Larry Bird, Kim Zmeskal remember Olympic bus meeting in Barcelona

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INDIANAPOLIS — As the nation’s best gymnasts compete here with the Rio Olympics in the back (or front) of their minds, an Olympic gold medalist from another sport expects to peek into the action.

The Indiana Pacers team president said he planned to emerge from his downstairs office to take in the P&G Championships at Bankers Life Fieldhouse.

It would not be Larry Bird’s first encounter with gymnastics.

Bird was of course part of the 1992 U.S. Olympic basketball team — the Dream Team — in Barcelona.

There, he triggered a meeting among the basketball giants and the shortest girls on the U.S. delegation in Spain.

“We went over to [the athletes’ village to] get, I think, our credentials,” Bird said while leaning back in his office and holding a soda can on Thursday morning. “There was a lot people around, but these little girls were by our bus. I just went on the bus and said, ‘Hey, we’re going to let these kids come on here.’

“They brought them all on, and they did what they had to do and they left.”

Four of the six members of the 1992 U.S. Olympic women’s gymnastics team came aboard, according to reports from 1992.

“They were nervous,” Bird said. “All of us had been in the league, and we’re older, but the guys were excited about them coming on there. I know that.

“I think the guys probably enjoyed that as much as anything, of everyone they met, because [the gymnasts] are so little and so perfect. They work so hard. Like we always said, they’re a lot tougher than we can ever be. They’re tough athletes. They put their body through so much. They do so much to be perfectionists. To be a gymnast, you just can’t do it an hour a day.”

Bird would know. He went to Indiana State at the same time as gymnast Kurt Thomas, a 1976 Olympian who won six medals at the 1979 World Championships. The two are reportedly friends.

One of the four U.S. gymnasts who boarded the bus that day was Kim Zmeskal, who was 16 then and is now also in Indianapolis this week as a coach.

Zmeskal clearly remembered meeting the Dream Team.

“A group of us were walking from the cafeteria back, and we had heard that the Dream Team was coming by to do the credentialing,” she said Wednesday. “We knew where the buses were parked, so we immediately ran over to go check that out. We were kind of just a part of a big mix of people. Obviously, we went over to that direction, so we figured that’s where all the action was happening. We’re just kind of standing there outside the bus, and someone had come out of the bus and said, ‘Hey, ladies on the gymnastics team, Larry Bird has asked if you guys would come in.’ We were freaking out, went up on the bus and was able to meet the whole team. It was pretty spectacular.”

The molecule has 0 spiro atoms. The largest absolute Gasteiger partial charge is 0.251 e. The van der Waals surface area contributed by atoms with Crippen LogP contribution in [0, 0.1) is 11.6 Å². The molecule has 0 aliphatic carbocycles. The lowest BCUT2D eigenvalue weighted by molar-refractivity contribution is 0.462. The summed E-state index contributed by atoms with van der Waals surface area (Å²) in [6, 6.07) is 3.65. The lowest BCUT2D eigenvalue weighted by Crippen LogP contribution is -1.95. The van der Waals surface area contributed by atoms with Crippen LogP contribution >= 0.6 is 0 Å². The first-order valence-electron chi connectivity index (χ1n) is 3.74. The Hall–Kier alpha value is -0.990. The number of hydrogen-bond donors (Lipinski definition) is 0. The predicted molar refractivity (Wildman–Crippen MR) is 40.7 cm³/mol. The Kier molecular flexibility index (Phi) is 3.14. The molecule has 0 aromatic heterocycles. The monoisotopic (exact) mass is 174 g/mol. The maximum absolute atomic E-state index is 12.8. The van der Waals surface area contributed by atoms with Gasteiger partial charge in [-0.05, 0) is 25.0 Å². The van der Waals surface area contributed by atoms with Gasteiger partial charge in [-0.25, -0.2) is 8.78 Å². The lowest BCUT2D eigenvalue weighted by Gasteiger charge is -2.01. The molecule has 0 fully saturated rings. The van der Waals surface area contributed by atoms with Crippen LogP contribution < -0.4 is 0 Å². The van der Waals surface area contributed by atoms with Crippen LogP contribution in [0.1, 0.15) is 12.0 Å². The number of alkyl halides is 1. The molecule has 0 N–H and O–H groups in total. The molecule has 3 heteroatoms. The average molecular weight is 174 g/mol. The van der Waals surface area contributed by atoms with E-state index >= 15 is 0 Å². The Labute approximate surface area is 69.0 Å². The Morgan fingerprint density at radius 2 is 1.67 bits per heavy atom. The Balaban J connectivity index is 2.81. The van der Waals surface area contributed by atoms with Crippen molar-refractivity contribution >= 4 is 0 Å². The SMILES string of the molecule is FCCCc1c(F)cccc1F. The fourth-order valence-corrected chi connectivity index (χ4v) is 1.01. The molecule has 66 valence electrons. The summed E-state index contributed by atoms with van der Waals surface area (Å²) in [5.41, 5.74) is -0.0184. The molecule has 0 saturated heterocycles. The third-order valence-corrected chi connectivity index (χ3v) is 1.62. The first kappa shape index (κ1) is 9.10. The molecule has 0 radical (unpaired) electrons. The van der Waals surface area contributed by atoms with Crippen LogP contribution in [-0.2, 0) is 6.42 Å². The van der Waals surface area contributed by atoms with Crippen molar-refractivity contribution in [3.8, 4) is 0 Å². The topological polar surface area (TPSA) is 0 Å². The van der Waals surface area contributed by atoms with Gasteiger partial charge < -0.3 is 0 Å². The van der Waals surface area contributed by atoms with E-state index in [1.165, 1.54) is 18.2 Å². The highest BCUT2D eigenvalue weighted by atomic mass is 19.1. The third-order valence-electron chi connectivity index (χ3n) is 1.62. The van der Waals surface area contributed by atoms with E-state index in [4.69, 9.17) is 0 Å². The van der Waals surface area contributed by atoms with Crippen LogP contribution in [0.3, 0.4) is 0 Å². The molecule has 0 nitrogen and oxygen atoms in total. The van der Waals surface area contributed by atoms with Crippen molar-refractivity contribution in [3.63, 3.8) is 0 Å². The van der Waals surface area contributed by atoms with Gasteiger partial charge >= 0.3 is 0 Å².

Zmeskal said the experience was like meeting larger-than-life, fictional characters.

“I joke saying thank goodness we were on a bus, that they were sitting,” said Zmeskal, who was listed at 4 feet, 7 inches, and 80 pounds in 1992 articles. “I was actually two inches shorter than I am now.”

Two of Zmeskal’s gymnastics teammates, Wendy Bruce and Shannon Miller, missed the experience. Though at least Miller met Dream Team members later in the Games.

Even though the basketball players were sitting, Zmeskal’s head was level with center Patrick Ewing’s elbow, according to a St. Petersburg Times report in 1992.

“We walked over there, and Michael Jordan said, “Hi, I’m Michael,’” Zmeskal reportedly gushed then. “Like we didn’t know.”

Shannon Miller on meeting the Dream Team, more Olympic memories

Correction: An earlier version of this article incorrectly stated that Wendy Bruce missed meeting the Dream Team because she was swimming.

U.S. women’s hockey roster named for world championship

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Hilary KnightKendall Coyne Schofield and Brianna Decker are among 14 PyeongChang Olympians on the 23-player U.S. roster for the world women’s hockey championship that begins March 31 in Nova Scotia.

Every major star from the Olympic champion team returns save captain Meghan Duggan (pregnant) and twins Monique Lamoureux-Morando and Jocelyne Lamoureux-Davidson (childbirths in December and January).

The U.S. won the last five world titles dating to 2013, though last year’s came with controversy in the final against host Finland.